If you’re a candle hoarder who loves to save yours for a special occasion you’ve probably wondered: do candles expire?
Sometimes we buy candles and love them so much as decorative items that we don't burn them very often. Or, if we've bought the best scented candles, we might be saving them for just the right occasion.
Either way, it's easy to end up with older candles at home. If this happens to you, then you too might be wondering, "do candles expire?" Here’s what you need to know.
- Are candles bad for you? We asked experts to spill the tea
- The best Yankee Candle scents to add to your candle collection
- Once you learn how to make scented candles at home, you won't look back
Do candles expire?
Candles are generally made from wax, dye, and fragrance, and all of these can break down as time passes. Paraffin wax and beeswax, both of which are used to make candles, have very long shelf lives. but natural waxes, like soy or palm wax, do expire more quickly, according to WarmCandle. Very rarely, these natural waxes can even rot!
Regardless of the type of wax, all fragrances, whether natural or synthetic, do dissipate over time. Very strong scents tend to last longer than light ones. The type of wax in the candle can also affect how long the scent sticks around. Natural fragrances break down more easily, so these scents might lighten or could start to smell different. Dyes used to color candles also change over time; they can fade or shift into a different color entirely.
A paraffin candle with a synthetic fragrance scent will last much longer than a natural wax candle with an essential oil-based fragrance. The natural option is at its peak for only a few months, while other candles won't begin to show changes for as long as 12 to 18 months. Exposure can speed the loss of fragrance from a candle, so the scent will last longer in candles with lids versus pillar or taper candles. Some candle brands do provide more specific expiration dates on the packaging.
How to tell if a candle has expired
Candles can expire, but not in the same way as food or medicine. Even a very old candle is unlikely to make you sick—an expired candle will most likely look or smell different. You can tell if your candle is expired by seeing if it looks dried out. It may also be yellow, green, or brown where it wasn't before.
In addition, a scented candle might have less scent or might have lost its original scent and now smell more like plain wax. Your candle's smell could also change if it's dusty. Wiping this from a cold candle can improve the scent in that instance.
Can you burn an expired candle?
You may still be able to burn an expired candle if you don't mind its look or scent. Some expired candles no longer burn well though. To test it out, light the wick. If the flame is small or keeps going out, then the candle is too expired to burn. If it lights successfully, then it's fine to keep burning it.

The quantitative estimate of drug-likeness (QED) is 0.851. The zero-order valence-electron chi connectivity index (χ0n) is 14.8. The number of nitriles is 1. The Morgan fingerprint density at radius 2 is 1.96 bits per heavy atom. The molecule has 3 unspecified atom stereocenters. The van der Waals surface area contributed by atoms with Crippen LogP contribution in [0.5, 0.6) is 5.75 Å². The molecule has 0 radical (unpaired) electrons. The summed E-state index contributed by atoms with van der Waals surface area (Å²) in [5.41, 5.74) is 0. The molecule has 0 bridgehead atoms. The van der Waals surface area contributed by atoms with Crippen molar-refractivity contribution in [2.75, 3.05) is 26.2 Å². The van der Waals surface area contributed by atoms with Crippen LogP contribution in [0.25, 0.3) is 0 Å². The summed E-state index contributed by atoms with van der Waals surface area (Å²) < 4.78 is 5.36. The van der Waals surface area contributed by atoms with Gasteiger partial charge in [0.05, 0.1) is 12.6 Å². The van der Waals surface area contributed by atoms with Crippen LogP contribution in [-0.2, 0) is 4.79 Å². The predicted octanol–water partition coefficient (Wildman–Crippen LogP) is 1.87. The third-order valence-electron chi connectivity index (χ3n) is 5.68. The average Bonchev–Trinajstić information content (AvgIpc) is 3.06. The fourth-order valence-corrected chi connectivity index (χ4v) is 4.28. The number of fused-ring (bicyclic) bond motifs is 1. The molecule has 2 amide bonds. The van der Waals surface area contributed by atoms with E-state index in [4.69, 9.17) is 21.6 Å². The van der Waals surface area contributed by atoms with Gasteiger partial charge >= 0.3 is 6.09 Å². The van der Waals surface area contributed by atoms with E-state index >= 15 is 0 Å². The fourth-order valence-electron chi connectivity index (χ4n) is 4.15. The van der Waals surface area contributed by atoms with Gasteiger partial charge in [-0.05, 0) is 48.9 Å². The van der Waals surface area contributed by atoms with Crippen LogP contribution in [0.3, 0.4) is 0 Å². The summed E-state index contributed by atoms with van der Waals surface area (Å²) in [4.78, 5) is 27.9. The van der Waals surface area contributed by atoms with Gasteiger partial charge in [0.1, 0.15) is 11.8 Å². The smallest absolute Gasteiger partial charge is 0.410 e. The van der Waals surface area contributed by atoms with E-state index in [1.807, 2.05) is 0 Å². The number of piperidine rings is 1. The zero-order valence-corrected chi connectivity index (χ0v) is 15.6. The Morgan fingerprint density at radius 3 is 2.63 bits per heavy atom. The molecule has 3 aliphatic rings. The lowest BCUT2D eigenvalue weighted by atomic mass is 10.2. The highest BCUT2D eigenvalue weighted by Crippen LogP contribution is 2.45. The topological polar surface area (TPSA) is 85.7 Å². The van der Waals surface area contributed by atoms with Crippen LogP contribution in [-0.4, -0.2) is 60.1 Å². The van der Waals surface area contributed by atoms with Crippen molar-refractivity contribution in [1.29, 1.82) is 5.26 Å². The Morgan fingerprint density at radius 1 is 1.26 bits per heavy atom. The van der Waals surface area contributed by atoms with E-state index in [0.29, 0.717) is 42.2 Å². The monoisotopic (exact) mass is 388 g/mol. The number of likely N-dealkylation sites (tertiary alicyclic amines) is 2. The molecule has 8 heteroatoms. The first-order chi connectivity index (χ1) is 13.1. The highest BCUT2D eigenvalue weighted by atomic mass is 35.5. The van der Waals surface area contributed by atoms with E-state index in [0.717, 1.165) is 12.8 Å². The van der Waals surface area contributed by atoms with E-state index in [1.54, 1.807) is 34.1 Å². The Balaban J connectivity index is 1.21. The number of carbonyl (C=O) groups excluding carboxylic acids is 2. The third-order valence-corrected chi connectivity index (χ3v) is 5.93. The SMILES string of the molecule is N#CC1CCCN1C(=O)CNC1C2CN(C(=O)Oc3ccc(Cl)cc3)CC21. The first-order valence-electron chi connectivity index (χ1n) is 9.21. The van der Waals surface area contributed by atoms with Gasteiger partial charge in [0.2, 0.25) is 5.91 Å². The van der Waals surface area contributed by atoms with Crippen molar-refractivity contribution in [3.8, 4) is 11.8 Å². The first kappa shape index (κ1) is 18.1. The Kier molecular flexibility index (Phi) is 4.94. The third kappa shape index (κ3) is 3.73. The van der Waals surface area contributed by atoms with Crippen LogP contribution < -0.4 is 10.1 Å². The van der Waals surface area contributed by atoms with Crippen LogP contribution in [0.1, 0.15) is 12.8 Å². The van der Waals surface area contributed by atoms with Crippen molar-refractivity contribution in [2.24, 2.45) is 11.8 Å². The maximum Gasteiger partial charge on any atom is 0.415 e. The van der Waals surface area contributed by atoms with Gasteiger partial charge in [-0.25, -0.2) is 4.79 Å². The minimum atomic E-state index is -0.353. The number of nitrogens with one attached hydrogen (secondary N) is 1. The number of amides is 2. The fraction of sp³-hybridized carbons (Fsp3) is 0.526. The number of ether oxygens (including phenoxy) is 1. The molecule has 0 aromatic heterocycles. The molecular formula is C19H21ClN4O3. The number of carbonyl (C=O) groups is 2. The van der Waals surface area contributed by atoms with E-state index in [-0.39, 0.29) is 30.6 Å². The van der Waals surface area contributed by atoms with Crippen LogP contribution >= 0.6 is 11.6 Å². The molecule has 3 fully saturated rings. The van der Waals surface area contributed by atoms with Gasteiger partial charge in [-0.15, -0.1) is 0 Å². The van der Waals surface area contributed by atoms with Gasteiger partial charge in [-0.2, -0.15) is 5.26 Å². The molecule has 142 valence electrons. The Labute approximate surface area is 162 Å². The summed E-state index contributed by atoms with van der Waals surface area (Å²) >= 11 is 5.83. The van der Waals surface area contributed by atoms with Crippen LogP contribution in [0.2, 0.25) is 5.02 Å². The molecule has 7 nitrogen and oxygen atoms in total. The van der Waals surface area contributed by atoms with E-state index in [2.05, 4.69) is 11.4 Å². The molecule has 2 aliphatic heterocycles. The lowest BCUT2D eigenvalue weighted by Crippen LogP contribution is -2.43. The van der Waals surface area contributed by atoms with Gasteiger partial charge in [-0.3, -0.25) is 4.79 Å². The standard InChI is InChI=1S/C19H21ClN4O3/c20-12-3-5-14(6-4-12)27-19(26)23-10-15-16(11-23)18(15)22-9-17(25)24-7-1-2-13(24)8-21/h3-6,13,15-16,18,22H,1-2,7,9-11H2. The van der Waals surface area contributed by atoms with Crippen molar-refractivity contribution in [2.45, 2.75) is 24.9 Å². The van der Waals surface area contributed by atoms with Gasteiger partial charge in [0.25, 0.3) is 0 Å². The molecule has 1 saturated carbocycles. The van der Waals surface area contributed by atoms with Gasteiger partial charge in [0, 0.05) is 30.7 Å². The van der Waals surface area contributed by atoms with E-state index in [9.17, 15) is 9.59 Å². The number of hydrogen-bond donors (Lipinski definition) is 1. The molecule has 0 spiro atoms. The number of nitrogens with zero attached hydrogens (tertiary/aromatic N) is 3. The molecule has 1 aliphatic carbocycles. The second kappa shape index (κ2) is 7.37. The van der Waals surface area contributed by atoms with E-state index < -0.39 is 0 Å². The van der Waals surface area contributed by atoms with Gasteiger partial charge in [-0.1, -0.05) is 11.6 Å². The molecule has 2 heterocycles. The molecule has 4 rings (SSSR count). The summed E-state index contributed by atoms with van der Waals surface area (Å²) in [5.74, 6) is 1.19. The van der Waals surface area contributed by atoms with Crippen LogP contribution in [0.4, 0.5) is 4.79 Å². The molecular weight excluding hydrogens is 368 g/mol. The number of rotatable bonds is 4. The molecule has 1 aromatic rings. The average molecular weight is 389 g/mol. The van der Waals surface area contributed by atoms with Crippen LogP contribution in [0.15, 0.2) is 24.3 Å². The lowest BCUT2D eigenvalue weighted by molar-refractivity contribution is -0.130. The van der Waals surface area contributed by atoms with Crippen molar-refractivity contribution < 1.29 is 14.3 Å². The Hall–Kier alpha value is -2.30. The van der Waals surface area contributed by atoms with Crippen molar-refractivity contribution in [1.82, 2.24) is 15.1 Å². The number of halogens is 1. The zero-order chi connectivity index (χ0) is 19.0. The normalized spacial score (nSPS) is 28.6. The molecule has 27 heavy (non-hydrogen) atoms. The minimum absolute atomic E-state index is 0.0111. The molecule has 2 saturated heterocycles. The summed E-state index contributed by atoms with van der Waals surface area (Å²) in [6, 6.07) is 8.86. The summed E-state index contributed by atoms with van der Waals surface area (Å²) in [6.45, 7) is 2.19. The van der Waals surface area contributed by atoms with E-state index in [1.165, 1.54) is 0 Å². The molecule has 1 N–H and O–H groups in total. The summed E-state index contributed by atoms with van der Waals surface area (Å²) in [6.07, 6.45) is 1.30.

How to store candles so they last longer
If you’re wondering how to make candles last longer, there are a few steps you can take to prolong their lives. Leaving a candle in direct sunlight or a dusty space can shorten its lifespan down to two or three months. Extreme temperatures, like keeping your candle near a heat source such as a stove, can also affect the composition of the candle. High temperatures can diminish your candle’s scent, so avoid all of these things.
To prolong the life of a candle that you're about to use, first make sure the wick is trimmed to about a quarter-inch long. The first time you burn the candle, leave it alight until there is a full layer of melted wax on top. Doing this each time the candle is lit can help prevent tunneling (when only the center of the wax around the wick melts). Also, check the packaging for the recommended maximum burning time of each use.
When the candle is nearing its end and has about a half-inch remaining, toss it and switch to a new candle. This will prevent the tiny candle from overheating the candleholder or the table it rests on. When you’re not using them, it’s best to store candles in a cool, dark, dry space.
Candles do expire in the sense of being past their prime, but not in a way that is likely to be a hazard to your health. Even if the candle looks or smells a little different, it's still fine to keep burning it as long as the wick will stay lit.
The My Imperfect Life team is all about helping you navigate your world. We bring you the latest on fashion, beauty, travel and wellness so you can live life on your terms.
Your weekly horoscope is here and September is ending with a bang
Your weekly horoscope is here—and relationships are going under the microscope
By Narayana Montúfar Published
I'm *obsessed* with fall—this is how I will be romanticizing the best season of the year
Ombré orange vases, fun nail polish shades, and of course, all-things pumpkin
By Danielle Valente Published